Browse by Theme: Humanitarian

The World Humanitarian Summit has had a rough ride over the past few months, not least from us at CARE, who have noisily demanded it engage with the need for political action and that it fully address the huge gender differences in disaster and conflict. However, to my surprise, at the end of the first day, it’s mostly achieved its aims.

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An interview with Naseer Memon of the National Humanitarian NGO Network in Pakistan

The National Humanitarian NGO Network (NHN) was established in 2010 to support joint work between national civil society organisations working in humanitarian response in Pakistan. NHN has sought to influence the outcomes of the World Humanitarian Summit (WHS), including by developing a joint statement by national NGOs in Pakistan on the process. Naseer Memon, chief executive of SPO (Strengthening Participatory Organization – a national NGO) and current chair of NHN, shared his thoughts on the WHS.

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Back in 2013, a senior UN policy-maker told CARE: “Gender isn’t summit-worthy.” Since then, concerted advocacy by hundreds of women and men has turned this around. CARE has played a leading role by co-convening the first global consultation with over 40 women from every region with the WHS Secretariat, and following up at the national level in Pakistan, Bangladesh, Jordan and elsewhere. So what can we expect from the Summit, and what are the next steps?

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Currently an average of only 0.2% of global humanitarian aid goes directly to local or national NGOs and civil society organisations. Multiple studies have shown that local capacity is often significantly underutilised, undervalued and overlooked by larger international organisations.

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From afar, the southern African countries of Madagascar and Malawi will not figure in conversations about the disasters affecting the world. When I told people I was going there on an emergency response deployment they looked at me baffled and asked: “Why – what’s happening there?”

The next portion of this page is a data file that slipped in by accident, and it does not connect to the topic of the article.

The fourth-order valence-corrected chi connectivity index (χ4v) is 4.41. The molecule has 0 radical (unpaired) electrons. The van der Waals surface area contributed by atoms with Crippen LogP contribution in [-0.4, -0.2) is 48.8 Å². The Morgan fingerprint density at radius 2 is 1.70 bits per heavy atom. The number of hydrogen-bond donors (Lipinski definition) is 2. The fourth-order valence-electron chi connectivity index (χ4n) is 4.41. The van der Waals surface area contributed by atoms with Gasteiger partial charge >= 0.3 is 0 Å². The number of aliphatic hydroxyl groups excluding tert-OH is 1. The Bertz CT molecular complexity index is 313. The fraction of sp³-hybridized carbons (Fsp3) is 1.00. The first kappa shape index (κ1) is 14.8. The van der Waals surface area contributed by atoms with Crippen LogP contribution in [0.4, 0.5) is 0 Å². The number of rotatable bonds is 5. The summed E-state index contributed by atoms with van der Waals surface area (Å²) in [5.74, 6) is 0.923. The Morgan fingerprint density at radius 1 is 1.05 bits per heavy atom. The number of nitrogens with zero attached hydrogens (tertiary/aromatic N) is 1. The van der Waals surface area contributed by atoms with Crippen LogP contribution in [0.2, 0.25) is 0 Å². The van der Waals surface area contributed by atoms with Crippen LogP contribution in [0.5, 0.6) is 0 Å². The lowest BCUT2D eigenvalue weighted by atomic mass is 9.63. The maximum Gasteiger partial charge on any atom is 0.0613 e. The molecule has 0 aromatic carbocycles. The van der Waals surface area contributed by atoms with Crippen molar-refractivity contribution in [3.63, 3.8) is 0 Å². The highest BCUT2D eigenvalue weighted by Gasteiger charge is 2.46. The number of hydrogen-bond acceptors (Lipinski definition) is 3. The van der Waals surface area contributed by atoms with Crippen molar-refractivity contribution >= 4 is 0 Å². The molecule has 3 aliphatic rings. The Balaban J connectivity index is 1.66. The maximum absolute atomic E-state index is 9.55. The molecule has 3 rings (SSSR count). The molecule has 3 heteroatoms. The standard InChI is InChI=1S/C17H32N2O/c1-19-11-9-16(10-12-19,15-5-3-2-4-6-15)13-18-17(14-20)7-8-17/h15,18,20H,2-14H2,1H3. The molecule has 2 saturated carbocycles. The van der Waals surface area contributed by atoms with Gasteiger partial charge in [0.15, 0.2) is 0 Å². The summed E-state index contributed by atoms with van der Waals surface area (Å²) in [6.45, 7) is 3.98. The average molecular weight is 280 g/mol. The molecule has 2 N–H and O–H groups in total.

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One of the three key goals of the World Humanitarian Summit in Istanbul on 23-24 May is to “reaffirm our commitment to humanity and humanitarian principles.” Sitting here in Amman, Jordan, working closely with Syrian colleagues delivering assistance inside Syria, as well as to the five million refugees who have been displaced from the country, the pressing need to reaffirm these commitments is clear.

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People have a certain image of what constitutes an emergency. To someone you ask in the street they would probably imagine panic, chaos and people desperately trying to save their families. And that is true but not always the case, as emergencies get more drawn out due to long-standing conflict, like in Syria, or are slow-burning crises such as Ethiopia’s drought brought on by the climate impacts of El Nino. In these situations, emergency is embedded in everyday life – thinking about the safest route to go to the market or children dropping out of school becomes a part of daily life. And this is when it is not so easy to differentiate humanitarian and development approaches as short-term creeps into long-term.

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